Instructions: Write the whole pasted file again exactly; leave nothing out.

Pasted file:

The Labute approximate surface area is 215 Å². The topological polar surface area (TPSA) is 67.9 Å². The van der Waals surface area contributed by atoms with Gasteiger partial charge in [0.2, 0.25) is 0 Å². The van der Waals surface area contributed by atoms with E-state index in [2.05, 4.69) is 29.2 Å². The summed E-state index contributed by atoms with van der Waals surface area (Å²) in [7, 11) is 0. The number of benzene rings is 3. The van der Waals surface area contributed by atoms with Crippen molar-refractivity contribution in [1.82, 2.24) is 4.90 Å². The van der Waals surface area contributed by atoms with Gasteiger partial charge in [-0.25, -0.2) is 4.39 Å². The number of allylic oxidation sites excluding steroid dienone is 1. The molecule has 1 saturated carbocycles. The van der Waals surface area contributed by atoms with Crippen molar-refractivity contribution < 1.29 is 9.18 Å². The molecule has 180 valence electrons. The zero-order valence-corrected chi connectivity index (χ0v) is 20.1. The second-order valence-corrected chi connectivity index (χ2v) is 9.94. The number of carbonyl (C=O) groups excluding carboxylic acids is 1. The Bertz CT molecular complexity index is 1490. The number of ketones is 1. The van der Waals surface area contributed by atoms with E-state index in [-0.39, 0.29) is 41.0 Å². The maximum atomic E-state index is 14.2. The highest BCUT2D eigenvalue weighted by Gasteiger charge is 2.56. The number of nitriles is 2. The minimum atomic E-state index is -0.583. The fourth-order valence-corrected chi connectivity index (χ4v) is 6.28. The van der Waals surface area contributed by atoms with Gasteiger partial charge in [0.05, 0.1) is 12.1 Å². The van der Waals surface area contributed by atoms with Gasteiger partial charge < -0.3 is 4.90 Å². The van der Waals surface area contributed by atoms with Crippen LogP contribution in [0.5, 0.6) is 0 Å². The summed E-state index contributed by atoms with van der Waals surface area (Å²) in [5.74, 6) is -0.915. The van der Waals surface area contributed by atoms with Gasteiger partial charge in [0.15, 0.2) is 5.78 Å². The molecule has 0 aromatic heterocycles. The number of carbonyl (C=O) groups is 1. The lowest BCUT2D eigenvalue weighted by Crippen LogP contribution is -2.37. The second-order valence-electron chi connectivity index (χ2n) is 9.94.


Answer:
The Labute approximate surface area is 215 Å². The topological polar surface area (TPSA) is 67.9 Å². The van der Waals surface area contributed by atoms with Gasteiger partial charge in [0.2, 0.25) is 0 Å². The van der Waals surface area contributed by atoms with E-state index in [2.05, 4.69) is 29.2 Å². The summed E-state index contributed by atoms with van der Waals surface area (Å²) in [7, 11) is 0. The number of benzene rings is 3. The van der Waals surface area contributed by atoms with Crippen molar-refractivity contribution in [1.82, 2.24) is 4.90 Å². The van der Waals surface area contributed by atoms with Gasteiger partial charge in [-0.25, -0.2) is 4.39 Å². The number of allylic oxidation sites excluding steroid dienone is 1. The molecule has 1 saturated carbocycles. The van der Waals surface area contributed by atoms with Crippen molar-refractivity contribution < 1.29 is 9.18 Å². The molecule has 180 valence electrons. The zero-order valence-corrected chi connectivity index (χ0v) is 20.1. The second-order valence-corrected chi connectivity index (χ2v) is 9.94. The number of carbonyl (C=O) groups excluding carboxylic acids is 1. The Bertz CT molecular complexity index is 1490. The number of ketones is 1. The van der Waals surface area contributed by atoms with E-state index in [-0.39, 0.29) is 41.0 Å². The maximum atomic E-state index is 14.2. The highest BCUT2D eigenvalue weighted by Gasteiger charge is 2.56. The number of nitriles is 2. The minimum atomic E-state index is -0.583. The fourth-order valence-corrected chi connectivity index (χ4v) is 6.28. The van der Waals surface area contributed by atoms with Gasteiger partial charge in [0.05, 0.1) is 12.1 Å². The van der Waals surface area contributed by atoms with Gasteiger partial charge < -0.3 is 4.90 Å². The van der Waals surface area contributed by atoms with Crippen LogP contribution in [0.5, 0.6) is 0 Å². The summed E-state index contributed by atoms with van der Waals surface area (Å²) in [5.74, 6) is -0.915. The van der Waals surface area contributed by atoms with Gasteiger partial charge in [0.15, 0.2) is 5.78 Å². The molecule has 0 aromatic heterocycles. The number of carbonyl (C=O) groups is 1. The lowest BCUT2D eigenvalue weighted by Crippen LogP contribution is -2.37. The second-order valence-electron chi connectivity index (χ2n) is 9.94.